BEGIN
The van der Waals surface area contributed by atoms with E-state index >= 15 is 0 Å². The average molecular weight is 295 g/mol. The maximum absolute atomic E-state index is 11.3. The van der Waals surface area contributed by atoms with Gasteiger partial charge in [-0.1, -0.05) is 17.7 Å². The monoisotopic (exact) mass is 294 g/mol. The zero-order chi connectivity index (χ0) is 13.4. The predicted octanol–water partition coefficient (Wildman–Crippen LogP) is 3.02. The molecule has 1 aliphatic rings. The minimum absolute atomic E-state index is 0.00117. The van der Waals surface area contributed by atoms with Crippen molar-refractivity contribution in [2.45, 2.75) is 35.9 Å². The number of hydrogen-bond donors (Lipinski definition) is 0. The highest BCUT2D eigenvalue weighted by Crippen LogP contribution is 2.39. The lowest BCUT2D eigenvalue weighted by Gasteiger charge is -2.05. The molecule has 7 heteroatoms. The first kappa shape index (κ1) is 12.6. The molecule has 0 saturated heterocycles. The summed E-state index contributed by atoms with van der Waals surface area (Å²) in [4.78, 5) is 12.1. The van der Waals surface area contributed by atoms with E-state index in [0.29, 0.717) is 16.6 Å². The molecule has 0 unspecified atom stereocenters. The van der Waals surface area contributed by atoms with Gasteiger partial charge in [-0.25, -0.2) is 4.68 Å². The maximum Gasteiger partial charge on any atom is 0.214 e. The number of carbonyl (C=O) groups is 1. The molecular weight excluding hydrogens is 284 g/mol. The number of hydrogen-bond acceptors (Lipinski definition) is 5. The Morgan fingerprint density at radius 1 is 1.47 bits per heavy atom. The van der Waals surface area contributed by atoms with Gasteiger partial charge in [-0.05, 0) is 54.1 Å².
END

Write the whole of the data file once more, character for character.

The van der Waals surface area contributed by atoms with E-state index >= 15 is 0 Å². The average molecular weight is 295 g/mol. The maximum absolute atomic E-state index is 11.3. The van der Waals surface area contributed by atoms with Gasteiger partial charge in [-0.1, -0.05) is 17.7 Å². The monoisotopic (exact) mass is 294 g/mol. The zero-order chi connectivity index (χ0) is 13.4. The predicted octanol–water partition coefficient (Wildman–Crippen LogP) is 3.02. The molecule has 1 aliphatic rings. The minimum absolute atomic E-state index is 0.00117. The van der Waals surface area contributed by atoms with Crippen molar-refractivity contribution in [2.45, 2.75) is 35.9 Å². The number of hydrogen-bond donors (Lipinski definition) is 0. The highest BCUT2D eigenvalue weighted by Crippen LogP contribution is 2.39. The lowest BCUT2D eigenvalue weighted by Gasteiger charge is -2.05. The molecule has 7 heteroatoms. The first kappa shape index (κ1) is 12.6. The molecule has 0 saturated heterocycles. The summed E-state index contributed by atoms with van der Waals surface area (Å²) in [4.78, 5) is 12.1. The van der Waals surface area contributed by atoms with E-state index in [0.29, 0.717) is 16.6 Å². The molecule has 0 unspecified atom stereocenters. The van der Waals surface area contributed by atoms with Gasteiger partial charge in [-0.25, -0.2) is 4.68 Å². The maximum Gasteiger partial charge on any atom is 0.214 e. The number of carbonyl (C=O) groups is 1. The molecular weight excluding hydrogens is 284 g/mol. The number of hydrogen-bond acceptors (Lipinski definition) is 5. The Morgan fingerprint density at radius 1 is 1.47 bits per heavy atom. The van der Waals surface area contributed by atoms with Gasteiger partial charge in [-0.05, 0) is 54.1 Å².